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Troubleshooting a BMW Radio Display

Updated July 19, 2017

BMW radios can suffer from a variety of problems, whether its a non-functioning radio, a jammed CD or a code error. This can be more common on older models, many of which came with Alpine stereos from the factory. The display can grow dim, and some of the functions, such as what radio station the radio is picking up, will not work at all. If you are willing to tackle the job yourself, there are a few fixes that can be performed with some basic tools.

Code Errors and Non-Functioning Radios

If the radio is not functioning or says "code," it probably needs to have the code entered. If you do not have this code, BMW sells the code for as much as £42. Before entering the code, disconnect the battery to reset the radio, then follow BMW's procedure for entering the code. Sometimes problems with newer radios arise when aftermarket components like iPods and navigation systems are installed. If the radio does not function, these components may need to be removed.

Erratic Volume

If there is a problem with the volume suddenly going up or down when the controls are used, spray some electronic cleaner on the control's contacts to remove any dust and dirt. This often fixes the problem.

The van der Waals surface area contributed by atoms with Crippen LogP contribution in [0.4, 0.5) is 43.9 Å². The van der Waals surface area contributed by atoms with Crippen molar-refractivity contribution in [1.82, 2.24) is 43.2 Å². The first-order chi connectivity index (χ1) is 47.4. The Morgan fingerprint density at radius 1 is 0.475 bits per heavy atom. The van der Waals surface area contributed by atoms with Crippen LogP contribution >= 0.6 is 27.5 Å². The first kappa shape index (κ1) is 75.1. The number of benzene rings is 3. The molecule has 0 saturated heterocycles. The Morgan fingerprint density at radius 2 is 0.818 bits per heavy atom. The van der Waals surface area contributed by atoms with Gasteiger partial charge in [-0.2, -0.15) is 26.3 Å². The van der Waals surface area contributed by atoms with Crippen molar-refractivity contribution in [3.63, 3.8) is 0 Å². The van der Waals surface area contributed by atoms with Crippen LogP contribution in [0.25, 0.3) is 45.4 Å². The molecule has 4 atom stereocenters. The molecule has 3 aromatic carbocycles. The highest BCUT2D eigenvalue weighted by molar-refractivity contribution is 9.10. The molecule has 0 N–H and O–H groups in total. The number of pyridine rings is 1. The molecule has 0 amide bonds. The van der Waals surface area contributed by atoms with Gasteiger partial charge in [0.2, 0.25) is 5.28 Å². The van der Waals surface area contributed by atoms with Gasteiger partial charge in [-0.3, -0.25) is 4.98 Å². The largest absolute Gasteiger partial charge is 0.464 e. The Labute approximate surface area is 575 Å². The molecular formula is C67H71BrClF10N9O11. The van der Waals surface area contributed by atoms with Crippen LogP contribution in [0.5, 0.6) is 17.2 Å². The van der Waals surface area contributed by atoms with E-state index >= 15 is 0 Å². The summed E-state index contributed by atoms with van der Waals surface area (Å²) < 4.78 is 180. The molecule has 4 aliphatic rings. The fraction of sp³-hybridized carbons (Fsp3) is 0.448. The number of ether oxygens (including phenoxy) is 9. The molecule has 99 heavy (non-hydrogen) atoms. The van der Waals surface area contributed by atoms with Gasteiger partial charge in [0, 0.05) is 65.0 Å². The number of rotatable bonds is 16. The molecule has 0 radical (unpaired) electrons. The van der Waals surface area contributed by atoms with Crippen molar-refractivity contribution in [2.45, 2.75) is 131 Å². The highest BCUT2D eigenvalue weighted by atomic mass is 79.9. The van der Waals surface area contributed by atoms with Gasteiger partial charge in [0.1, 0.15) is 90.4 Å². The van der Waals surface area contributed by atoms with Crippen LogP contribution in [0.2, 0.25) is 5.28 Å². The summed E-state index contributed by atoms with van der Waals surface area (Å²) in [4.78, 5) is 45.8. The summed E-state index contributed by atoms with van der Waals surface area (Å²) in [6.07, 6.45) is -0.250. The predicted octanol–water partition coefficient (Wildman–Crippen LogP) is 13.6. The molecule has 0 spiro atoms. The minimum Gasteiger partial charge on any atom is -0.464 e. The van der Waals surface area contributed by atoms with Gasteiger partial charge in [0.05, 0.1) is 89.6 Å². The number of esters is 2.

Jammed CDs and Speaker Issues

Jammed CD messages on the head unit are sometimes associated with trunk-mounted CD changers. First, disconnect the wires to the unit to reset it. If this does not work, the CD changer must be repaired or replaced. If there are strange noises coming from the speakers, they are either blown or have a bad connection to the back of the speaker. This may require resoldering the connections. Remove the speakers to inspect the connections. Soldering is not that difficult and often fixes the problem.

Lighting Issues

The radios on older BMWs often have lighting issues where the display is dim or not functioning. To properly fix this, the radio needs to be removed. Open the hinged tabs that cover the bolts and use a small wrench to unbolt the radio. Remove the plastic cover and then pull off the top cover, usually held on with two screws. Remove the display circuit board and then the tape or CD player. This should reveal the main board. Check the bulbs to see if they are getting power. If they are not, they are burnt out. Replacing them is a little complicated but possible for a home mechanic.

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About the Author

William Zane has been a freelance writer and photographer for over six years and specializes primarily in automotive-related subject matter among many other topics. He has attended the Academy of Art College in San Francisco, where he studied automotive design, and the University of New Mexico, where he studied journalism.